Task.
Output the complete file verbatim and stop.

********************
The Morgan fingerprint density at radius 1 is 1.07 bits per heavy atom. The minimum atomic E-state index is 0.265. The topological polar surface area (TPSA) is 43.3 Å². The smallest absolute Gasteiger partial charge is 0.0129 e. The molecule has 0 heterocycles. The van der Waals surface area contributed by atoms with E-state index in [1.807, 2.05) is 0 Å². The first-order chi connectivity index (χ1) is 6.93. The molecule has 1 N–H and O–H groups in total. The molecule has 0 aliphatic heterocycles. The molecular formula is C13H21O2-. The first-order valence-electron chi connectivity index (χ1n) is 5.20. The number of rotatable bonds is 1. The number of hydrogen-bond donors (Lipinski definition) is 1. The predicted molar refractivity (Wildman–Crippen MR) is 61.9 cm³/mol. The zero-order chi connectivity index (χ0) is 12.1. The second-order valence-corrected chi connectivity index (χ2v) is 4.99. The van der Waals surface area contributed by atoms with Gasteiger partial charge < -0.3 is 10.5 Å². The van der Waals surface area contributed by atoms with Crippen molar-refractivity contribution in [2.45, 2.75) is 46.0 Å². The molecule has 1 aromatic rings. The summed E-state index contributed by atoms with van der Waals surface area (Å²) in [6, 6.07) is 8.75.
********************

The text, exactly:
The Morgan fingerprint density at radius 1 is 1.07 bits per heavy atom. The minimum atomic E-state index is 0.265. The topological polar surface area (TPSA) is 43.3 Å². The smallest absolute Gasteiger partial charge is 0.0129 e. The molecule has 0 heterocycles. The van der Waals surface area contributed by atoms with E-state index in [1.807, 2.05) is 0 Å². The first-order chi connectivity index (χ1) is 6.93. The molecule has 1 N–H and O–H groups in total. The molecule has 0 aliphatic heterocycles. The molecular formula is C13H21O2-. The first-order valence-electron chi connectivity index (χ1n) is 5.20. The number of rotatable bonds is 1. The number of hydrogen-bond donors (Lipinski definition) is 1. The predicted molar refractivity (Wildman–Crippen MR) is 61.9 cm³/mol. The zero-order chi connectivity index (χ0) is 12.1. The second-order valence-corrected chi connectivity index (χ2v) is 4.99. The van der Waals surface area contributed by atoms with Gasteiger partial charge < -0.3 is 10.5 Å². The van der Waals surface area contributed by atoms with Crippen molar-refractivity contribution in [2.45, 2.75) is 46.0 Å². The molecule has 1 aromatic rings. The summed E-state index contributed by atoms with van der Waals surface area (Å²) in [6, 6.07) is 8.75.